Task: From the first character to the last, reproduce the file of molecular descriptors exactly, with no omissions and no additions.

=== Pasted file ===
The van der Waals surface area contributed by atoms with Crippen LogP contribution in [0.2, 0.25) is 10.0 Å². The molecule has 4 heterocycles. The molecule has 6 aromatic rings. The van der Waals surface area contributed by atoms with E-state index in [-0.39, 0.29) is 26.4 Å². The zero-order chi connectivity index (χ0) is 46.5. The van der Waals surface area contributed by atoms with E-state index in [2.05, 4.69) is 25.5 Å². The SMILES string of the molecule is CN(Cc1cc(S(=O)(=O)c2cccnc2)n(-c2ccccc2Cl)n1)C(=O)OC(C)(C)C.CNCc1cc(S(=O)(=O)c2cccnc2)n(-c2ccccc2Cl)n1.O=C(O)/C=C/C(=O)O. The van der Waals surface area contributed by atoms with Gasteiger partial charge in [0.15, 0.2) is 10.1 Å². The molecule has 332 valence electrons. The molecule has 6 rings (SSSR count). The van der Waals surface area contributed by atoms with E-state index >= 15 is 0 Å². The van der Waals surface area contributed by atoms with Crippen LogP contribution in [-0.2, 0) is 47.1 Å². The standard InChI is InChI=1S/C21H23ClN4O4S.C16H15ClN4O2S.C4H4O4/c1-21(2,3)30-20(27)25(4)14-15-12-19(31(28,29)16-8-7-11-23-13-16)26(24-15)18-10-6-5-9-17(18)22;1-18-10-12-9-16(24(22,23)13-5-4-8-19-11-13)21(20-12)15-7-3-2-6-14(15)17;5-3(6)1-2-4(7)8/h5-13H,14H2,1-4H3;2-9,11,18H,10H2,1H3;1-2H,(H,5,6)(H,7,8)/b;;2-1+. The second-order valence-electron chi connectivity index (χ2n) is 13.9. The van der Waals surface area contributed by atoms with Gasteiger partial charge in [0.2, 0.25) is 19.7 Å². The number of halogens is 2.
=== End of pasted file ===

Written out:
The van der Waals surface area contributed by atoms with Crippen LogP contribution in [0.2, 0.25) is 10.0 Å². The molecule has 4 heterocycles. The molecule has 6 aromatic rings. The van der Waals surface area contributed by atoms with E-state index in [-0.39, 0.29) is 26.4 Å². The zero-order chi connectivity index (χ0) is 46.5. The van der Waals surface area contributed by atoms with E-state index in [2.05, 4.69) is 25.5 Å². The SMILES string of the molecule is CN(Cc1cc(S(=O)(=O)c2cccnc2)n(-c2ccccc2Cl)n1)C(=O)OC(C)(C)C.CNCc1cc(S(=O)(=O)c2cccnc2)n(-c2ccccc2Cl)n1.O=C(O)/C=C/C(=O)O. The van der Waals surface area contributed by atoms with Gasteiger partial charge in [0.15, 0.2) is 10.1 Å². The molecule has 332 valence electrons. The molecule has 6 rings (SSSR count). The van der Waals surface area contributed by atoms with E-state index >= 15 is 0 Å². The van der Waals surface area contributed by atoms with Crippen LogP contribution in [-0.2, 0) is 47.1 Å². The standard InChI is InChI=1S/C21H23ClN4O4S.C16H15ClN4O2S.C4H4O4/c1-21(2,3)30-20(27)25(4)14-15-12-19(31(28,29)16-8-7-11-23-13-16)26(24-15)18-10-6-5-9-17(18)22;1-18-10-12-9-16(24(22,23)13-5-4-8-19-11-13)21(20-12)15-7-3-2-6-14(15)17;5-3(6)1-2-4(7)8/h5-13H,14H2,1-4H3;2-9,11,18H,10H2,1H3;1-2H,(H,5,6)(H,7,8)/b;;2-1+. The second-order valence-electron chi connectivity index (χ2n) is 13.9. The van der Waals surface area contributed by atoms with Gasteiger partial charge in [0.2, 0.25) is 19.7 Å². The number of halogens is 2.